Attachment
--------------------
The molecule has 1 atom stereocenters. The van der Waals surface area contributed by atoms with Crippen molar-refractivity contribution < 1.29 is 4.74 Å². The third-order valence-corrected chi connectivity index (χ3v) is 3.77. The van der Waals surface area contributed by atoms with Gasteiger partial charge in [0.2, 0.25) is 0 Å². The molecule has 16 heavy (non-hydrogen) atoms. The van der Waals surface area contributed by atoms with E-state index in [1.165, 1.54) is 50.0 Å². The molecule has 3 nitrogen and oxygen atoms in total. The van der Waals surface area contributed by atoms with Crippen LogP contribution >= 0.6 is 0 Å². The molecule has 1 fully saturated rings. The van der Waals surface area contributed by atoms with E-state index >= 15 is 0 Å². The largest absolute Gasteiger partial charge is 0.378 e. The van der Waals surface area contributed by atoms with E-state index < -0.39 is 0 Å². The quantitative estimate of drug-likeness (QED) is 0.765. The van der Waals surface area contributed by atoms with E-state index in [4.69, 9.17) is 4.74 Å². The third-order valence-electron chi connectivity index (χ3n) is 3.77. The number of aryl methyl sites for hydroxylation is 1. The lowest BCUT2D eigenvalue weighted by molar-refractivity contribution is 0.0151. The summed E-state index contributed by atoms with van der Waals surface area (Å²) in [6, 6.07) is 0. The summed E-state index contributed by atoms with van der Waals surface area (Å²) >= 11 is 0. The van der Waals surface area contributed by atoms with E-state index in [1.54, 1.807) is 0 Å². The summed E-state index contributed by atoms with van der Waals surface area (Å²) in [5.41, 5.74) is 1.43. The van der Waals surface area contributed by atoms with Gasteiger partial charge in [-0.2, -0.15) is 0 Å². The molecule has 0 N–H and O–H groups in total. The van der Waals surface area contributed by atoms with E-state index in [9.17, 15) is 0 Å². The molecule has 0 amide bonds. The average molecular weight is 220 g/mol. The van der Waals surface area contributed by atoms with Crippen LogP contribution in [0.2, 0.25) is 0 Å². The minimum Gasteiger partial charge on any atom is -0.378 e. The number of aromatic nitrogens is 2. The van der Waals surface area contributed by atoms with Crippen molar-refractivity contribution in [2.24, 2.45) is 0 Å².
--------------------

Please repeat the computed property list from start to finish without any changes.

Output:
The molecule has 1 atom stereocenters. The van der Waals surface area contributed by atoms with Crippen molar-refractivity contribution < 1.29 is 4.74 Å². The third-order valence-corrected chi connectivity index (χ3v) is 3.77. The van der Waals surface area contributed by atoms with Gasteiger partial charge in [0.2, 0.25) is 0 Å². The molecule has 16 heavy (non-hydrogen) atoms. The van der Waals surface area contributed by atoms with E-state index in [1.165, 1.54) is 50.0 Å². The molecule has 3 nitrogen and oxygen atoms in total. The van der Waals surface area contributed by atoms with Crippen LogP contribution >= 0.6 is 0 Å². The molecule has 1 fully saturated rings. The van der Waals surface area contributed by atoms with E-state index >= 15 is 0 Å². The largest absolute Gasteiger partial charge is 0.378 e. The van der Waals surface area contributed by atoms with E-state index < -0.39 is 0 Å². The quantitative estimate of drug-likeness (QED) is 0.765. The van der Waals surface area contributed by atoms with E-state index in [4.69, 9.17) is 4.74 Å². The third-order valence-electron chi connectivity index (χ3n) is 3.77. The number of aryl methyl sites for hydroxylation is 1. The lowest BCUT2D eigenvalue weighted by molar-refractivity contribution is 0.0151. The summed E-state index contributed by atoms with van der Waals surface area (Å²) in [6, 6.07) is 0. The summed E-state index contributed by atoms with van der Waals surface area (Å²) >= 11 is 0. The van der Waals surface area contributed by atoms with E-state index in [1.54, 1.807) is 0 Å². The summed E-state index contributed by atoms with van der Waals surface area (Å²) in [5.41, 5.74) is 1.43. The van der Waals surface area contributed by atoms with Gasteiger partial charge in [-0.2, -0.15) is 0 Å². The molecule has 0 N–H and O–H groups in total. The van der Waals surface area contributed by atoms with E-state index in [9.17, 15) is 0 Å². The molecule has 0 amide bonds. The average molecular weight is 220 g/mol. The van der Waals surface area contributed by atoms with Crippen LogP contribution in [0.2, 0.25) is 0 Å². The minimum Gasteiger partial charge on any atom is -0.378 e. The number of aromatic nitrogens is 2. The van der Waals surface area contributed by atoms with Crippen molar-refractivity contribution in [2.24, 2.45) is 0 Å².